Campaign costs will keep rising

A few election cycles back, I was asked to be an expert witness in a case challenging one state’s campaign finance regulations. The other side in the case was pushing the whole “campaign spending is out of control” agenda, highlighting the year-on-year increases in political expenditures, along with some references to TV spots as the work of the devil. The judge looked mildly impressed. During my time in the dock, I offered a different perspective, one that focused on the exponentially increasing difficulty and expense of getting the attention of voters, demonstrating that despite the escalating cost of TV ads, those messages are being seen by fewer and fewer eyes. I concluded with a passionate plea for a more knowledgeable electorate that should be informed by even more ads in all media. “Shall we put a cap on voter acquaintance with candidates and issues?” I asked rhetorically. I knew I had made progress when lawyers for the other side cut short their cross-examination. They were hearing something about campaigning that they hadn’t thought of.

That victorious romp came to mind again as I read the latest Pew Research Center report on the public’s attentiveness to this year’s campaigns. Good stuff. Highly recommended. And highly frustrating. The channels of communications with voters are more becoming fragmented than ever. And even some of the movement toward consolidation that online sources once promised seems to have slowed. You should read the entire report to see what campaigners are up against, but let’s recap some highlights, particularly those that might challenge some conventional wisdom and prevailing myths about campaign communications.

ADVERTISEMENT
First, all campaign news sources are used less this time around than in 2004 or 2008, except for the Internet, which experienced a slight rise, though at a smaller rate of increase than in past cycles. Second, despite a fascinating race on the GOP side, fewer than 4 in 10 Republicans are following the campaigns closely. Democrats were more interested in their 2008 Obama-Clinton contest than 2012 Republicans are interested in our current multicandidate affair. Third, if paying attention signals anything, younger voters are not readying to “rock the vote,” either because they are more likely to be Democrats who are bored by the Republican contest or they are just normal young people bored with anything that’s not a little rock ‘n’ roll. Fourth, despite the fact that soccer moms have overrun Facebook, it and other social media have not made their move in the 2012 campaigns, dampening expectations that the “new media” like Twitter are radically reshaping the political landscape. TV still trumps the Internet for campaign news for all age cohorts, even young and cool people.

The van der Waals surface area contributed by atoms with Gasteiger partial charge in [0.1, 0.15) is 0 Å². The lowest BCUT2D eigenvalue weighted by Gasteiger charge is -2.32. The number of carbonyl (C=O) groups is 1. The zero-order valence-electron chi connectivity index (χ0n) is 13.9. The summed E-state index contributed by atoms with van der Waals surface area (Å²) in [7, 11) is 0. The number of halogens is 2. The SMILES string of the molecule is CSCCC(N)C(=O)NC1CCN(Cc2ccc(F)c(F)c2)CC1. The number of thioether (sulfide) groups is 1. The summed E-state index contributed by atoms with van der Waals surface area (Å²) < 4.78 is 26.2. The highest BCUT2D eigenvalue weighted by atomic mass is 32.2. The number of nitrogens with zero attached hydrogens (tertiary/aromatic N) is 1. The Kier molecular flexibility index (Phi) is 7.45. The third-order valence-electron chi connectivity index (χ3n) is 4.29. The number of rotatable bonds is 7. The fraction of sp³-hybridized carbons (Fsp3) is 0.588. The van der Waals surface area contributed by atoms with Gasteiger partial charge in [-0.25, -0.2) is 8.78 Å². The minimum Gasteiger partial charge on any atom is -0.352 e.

Fifth, Fox News is not as imperious as some thought it might be this time out, even in GOP circles. The loathed (by some) CNN and “mainstream media,” old-line networks of ABC, CBS and NBC collectively command a larger mindshare among Republicans than does Roger Ailes’s operation. Who’d’ve thought? Sixth, almost as many Democrats as Republicans have been watching the Republican debates, though fewer than half of the voters in either party confessed to looking in. Seventh (and not at all lucky for most of us), robo-calls have been our second most significant paid source of campaign messages. For example, 28 percent of Republicans have received a recorded call while just 23 percent got mail, 14 percent received email, 15 percent followed a candidate website and merely 5 percent tracked the campaign on Facebook or Twitter. 

The big picture, though, is not that TV is fading or that the Internet is creeping up. It’s that nothing in particular is cutting through the fog. Campaigning successfully is just going to keep getting more expensive because nothing works especially well, despite rising costs.

David Hill is a pollster that has worked for Republican candidates and causes since 1984.